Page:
Bill Woodrow

New Sensations and The Future Can Wait ’14

 

Gavin Nolan

From Here to Eternity, Gavin Nolan, 2014, Oil on Canvas.

Joella Wheatley, Back to the drawing board, 2014

Back to the Drawing Board, Joella Wheatley, 2014, Oil, Acrylic, Pen on Canvas.

The Future Can Wait 2014

Melody 2014, Wendy Mayer, Vanity case, painted reborn doll parts, mohair, baby nightdress, music box movement. 28 x 36 x 26 cm

The Dance Clarie Partington

The Dance, Claire Partington, 2014, Earthenware, Tin Glaze, Enamel, Luster

Mr and Mrs Phillip Cath

The Awakening Conscience, Mr and Mrs Phillip Cath, 2014, Oil on Canvas

Air Heads, Emily Motto, 2014

Air Heads, Emily Motto, 2014, Rising dough and found objects

C.O.C.K, Oliver Clegg, 2014

C.O.C.K, Oliver Clegg, 2014 (how many cocks can you count?)

New Jersey, Sarah McGintity

New Jersey, Sarah McGinity, 2014, Oil on Canvas

 Untitled, David Sailva

Untitled, David Sailva, 2014, Beewax and Wood

Unknown Artist, The Future Can Wait 2014

Unknown Artist, The Future Can Wait 2014

 

Amicably sitting side by side once again is Saatchi’s New Sensations group exhibition, showcasing emerging talent, and The Future Can Wait with their select display of ‘mid-career’ artists.

It’s become a good pairing because you can see the development in artists’ work from those just starting out to the more established in the next room. Plus it’s interesting because inevitably a lot of artists that first show in New Sensations then exhibit with The Future Can Wait a few years later.

One thing that’s noticeable between the two exhibitions is the difference in approach to sculpture and installation. The TFCW’s has more refined, tongue-in-cheek artwork, but with this sacrifices a more playful approach to things. New Sensations displays a number of different large found-object arrangements and earthy land art style pieces. The sort of pieces that take influences from the late 70’s movement such as Woodrow and Long. The outstanding contribution comes from Daniel Silva who uses materials such as beeswax and found wooden items to create wholesome and effective compositions.

Another artist featured strongly in the NS show is Emily Motto whose clever use of playdoh and rising bread oozing slowly through porous materials in luminous colours creates ever changing, playful installations.

TFCW was exhibiting the surreal work of an Wendy Meyer who has made touchingly comic waxworks of new-born babies – they are so small they can fit in gravy boats, jewellery boxes and wine crates – referencing the work of Ron Mueck.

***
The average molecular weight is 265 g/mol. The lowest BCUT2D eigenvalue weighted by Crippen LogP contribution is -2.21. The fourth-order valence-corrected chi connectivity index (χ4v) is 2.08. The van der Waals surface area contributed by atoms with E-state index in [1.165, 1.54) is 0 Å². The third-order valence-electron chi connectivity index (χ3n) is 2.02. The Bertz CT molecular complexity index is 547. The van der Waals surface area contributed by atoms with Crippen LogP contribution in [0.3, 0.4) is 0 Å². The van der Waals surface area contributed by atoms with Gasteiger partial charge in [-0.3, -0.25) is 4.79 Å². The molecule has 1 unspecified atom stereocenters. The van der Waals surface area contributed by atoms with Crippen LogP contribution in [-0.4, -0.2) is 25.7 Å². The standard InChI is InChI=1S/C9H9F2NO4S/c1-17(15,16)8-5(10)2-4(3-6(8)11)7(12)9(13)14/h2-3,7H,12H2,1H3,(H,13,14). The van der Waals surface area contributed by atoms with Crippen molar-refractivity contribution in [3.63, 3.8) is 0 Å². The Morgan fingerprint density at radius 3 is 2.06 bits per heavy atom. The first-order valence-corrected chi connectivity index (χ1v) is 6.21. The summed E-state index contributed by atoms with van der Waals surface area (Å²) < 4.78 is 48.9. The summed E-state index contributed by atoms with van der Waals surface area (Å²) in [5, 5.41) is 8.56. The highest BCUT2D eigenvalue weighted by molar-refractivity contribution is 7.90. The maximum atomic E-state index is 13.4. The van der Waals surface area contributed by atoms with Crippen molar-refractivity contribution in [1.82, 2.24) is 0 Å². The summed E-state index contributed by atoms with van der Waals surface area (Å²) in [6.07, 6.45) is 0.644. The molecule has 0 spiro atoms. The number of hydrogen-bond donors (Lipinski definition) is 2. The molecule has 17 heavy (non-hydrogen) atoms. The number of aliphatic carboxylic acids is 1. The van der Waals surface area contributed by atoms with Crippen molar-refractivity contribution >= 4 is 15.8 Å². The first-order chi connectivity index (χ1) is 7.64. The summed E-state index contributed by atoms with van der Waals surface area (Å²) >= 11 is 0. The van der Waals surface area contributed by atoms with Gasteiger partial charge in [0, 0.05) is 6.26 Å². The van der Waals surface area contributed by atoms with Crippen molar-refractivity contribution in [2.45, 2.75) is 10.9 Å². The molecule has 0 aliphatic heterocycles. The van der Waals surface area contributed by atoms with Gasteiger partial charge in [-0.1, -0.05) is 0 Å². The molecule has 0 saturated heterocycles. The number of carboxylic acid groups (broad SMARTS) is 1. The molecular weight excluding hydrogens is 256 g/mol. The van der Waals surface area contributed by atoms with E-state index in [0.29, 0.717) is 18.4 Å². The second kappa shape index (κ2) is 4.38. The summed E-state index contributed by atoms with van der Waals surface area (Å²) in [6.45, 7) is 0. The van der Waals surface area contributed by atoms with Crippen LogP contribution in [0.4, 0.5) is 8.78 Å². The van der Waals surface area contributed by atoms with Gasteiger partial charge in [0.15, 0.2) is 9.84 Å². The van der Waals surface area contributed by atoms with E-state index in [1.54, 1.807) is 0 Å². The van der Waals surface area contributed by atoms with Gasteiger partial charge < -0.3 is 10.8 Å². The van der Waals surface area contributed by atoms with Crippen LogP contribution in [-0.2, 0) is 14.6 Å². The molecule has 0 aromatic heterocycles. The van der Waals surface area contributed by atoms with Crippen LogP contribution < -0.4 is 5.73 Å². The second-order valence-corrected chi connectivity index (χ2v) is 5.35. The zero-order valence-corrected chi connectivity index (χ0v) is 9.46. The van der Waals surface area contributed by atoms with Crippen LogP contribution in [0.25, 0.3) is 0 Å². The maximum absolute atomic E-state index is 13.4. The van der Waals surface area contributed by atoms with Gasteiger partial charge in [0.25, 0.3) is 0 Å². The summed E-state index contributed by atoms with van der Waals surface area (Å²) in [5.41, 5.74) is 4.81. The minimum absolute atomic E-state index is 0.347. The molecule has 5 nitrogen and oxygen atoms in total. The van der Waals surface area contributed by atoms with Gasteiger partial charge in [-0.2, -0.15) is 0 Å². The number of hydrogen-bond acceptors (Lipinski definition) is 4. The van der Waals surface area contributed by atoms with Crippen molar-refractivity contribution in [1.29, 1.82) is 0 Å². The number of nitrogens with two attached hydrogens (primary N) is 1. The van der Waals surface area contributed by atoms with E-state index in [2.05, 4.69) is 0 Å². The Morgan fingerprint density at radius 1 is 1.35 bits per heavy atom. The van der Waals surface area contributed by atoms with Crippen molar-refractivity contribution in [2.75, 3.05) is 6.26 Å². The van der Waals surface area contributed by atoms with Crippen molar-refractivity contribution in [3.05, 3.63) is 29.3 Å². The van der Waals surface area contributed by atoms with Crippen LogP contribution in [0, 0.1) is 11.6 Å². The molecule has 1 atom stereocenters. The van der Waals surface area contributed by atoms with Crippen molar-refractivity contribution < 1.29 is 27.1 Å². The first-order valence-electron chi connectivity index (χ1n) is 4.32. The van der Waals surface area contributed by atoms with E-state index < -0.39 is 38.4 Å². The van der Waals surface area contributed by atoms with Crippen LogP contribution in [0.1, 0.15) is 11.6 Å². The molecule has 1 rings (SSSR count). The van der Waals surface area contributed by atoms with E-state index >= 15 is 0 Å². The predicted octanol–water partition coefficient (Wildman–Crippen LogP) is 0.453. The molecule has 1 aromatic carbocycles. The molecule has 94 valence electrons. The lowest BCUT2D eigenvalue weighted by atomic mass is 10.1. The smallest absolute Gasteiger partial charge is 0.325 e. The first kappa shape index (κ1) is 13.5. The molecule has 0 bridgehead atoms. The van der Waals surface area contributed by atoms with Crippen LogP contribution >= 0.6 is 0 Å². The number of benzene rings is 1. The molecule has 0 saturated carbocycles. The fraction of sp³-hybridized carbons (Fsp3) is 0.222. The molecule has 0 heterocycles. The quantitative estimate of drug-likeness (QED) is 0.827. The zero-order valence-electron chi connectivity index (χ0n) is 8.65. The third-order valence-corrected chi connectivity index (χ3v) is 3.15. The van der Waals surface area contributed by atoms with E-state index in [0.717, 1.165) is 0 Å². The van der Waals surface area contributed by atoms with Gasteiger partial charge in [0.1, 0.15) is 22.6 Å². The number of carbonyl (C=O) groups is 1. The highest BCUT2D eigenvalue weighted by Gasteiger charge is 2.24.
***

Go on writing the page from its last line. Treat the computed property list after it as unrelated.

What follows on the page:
Also showing was Claire Partington‘s incredibly fine ceramics depicting two Tudor ladies with detailed finery having a fight so violent it has drawn blood.

One more thing to ponder on. A macabre oil painting by Mr and Mrs Phillip Cath called The Awakening Conscience. Is this something to make us think twice about eating pigs? According to scientists a full grown pig has the mental age of a 1.5 year old, so is this a depiction of the pig’s awakening conscience as well as ours? Answers in the comment box please (or a postcard if you’d prefer).

 

New Sensations and The Future Can Wait are on until the 18th of October 2014

B1 . VICTORIA HOUSE . BLOOMSBURY SQUARE
London . WC1B 4DA . UNITED KINGDOM . 11AM – 6PM

 

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Household furniture in disguise! Michael Samuels at the Rokeby Gallery


Micheal Samuels is a transformer. He transforms banal household furniture into something quite brilliant and rather beautiful – if those are appropriate words for furniture. When you see these sculptures you will see what I mean. These photos do not do them justice.

He trains our eye to appreciate the mish-mash of kitsch melamine (plastic-tabletop) patterns mainly from 50’s diner style furniture, the type that would be in Mrs. Cunningham’s kitchen (from Happy Days fame), combined with LED lights, 80’s desk lamps and G-clamps.

It is an odd selection of objects, but they are not random bunch of gear thrown together. You can see it is a very careful and thought-out process, selecting only pastel reds, oranges, yellow, greens and blues, and cutting and shaping the objects so they are completely re-constructed into whole sculptures from the various separate parts.

It makes you feel like you are in a parallel universe where kitchen and desk apparatus are the art works and marble sculptures should be used to store cans of beans.
He does things like cuts the middle part of a table top into very thin strips, then raises the strips into a perfect semi circle and puts a blue LED light underneath so it shines through. With these sculptures, the more you look the more you find bits in the furniture that he has worked on, bits he has cut out and reinserted in a different form or shape.

There is a direct link to the ‘Deconstructivists’ as they could be labelled, from the 80’s like Tony Cragg and his washing up bottles. Or Bill Woodrow’s guitar cut out from a washing machine.
Samuels’ sculpture also harks back to good old Kurt Schwitters –although Schwitters’ selection process consisted of bringing home rubbish he found on the street, much to his wife’s dismay!

It is refreshing to see that this type of art is still alive and progressing, years after the YBA’s saturated the British market with their brash and egotistical art and had seemed to obliterate the gentler and more outward looking instillations such as this. Everyone can appreciate Samuels’ art.

See examples of the Deconstructivists :

Bill Woodrow – Twin-Tub with Guitar 1981
http://www.tate.org.uk/servlet/ViewWork?cgroupid=999999961&workid=16465&searchid=10985

Tony Cragg – Britain Seen from the North 1981
http://www.tate.org.uk/servlet/ViewWork?workid=2918&searchid=16207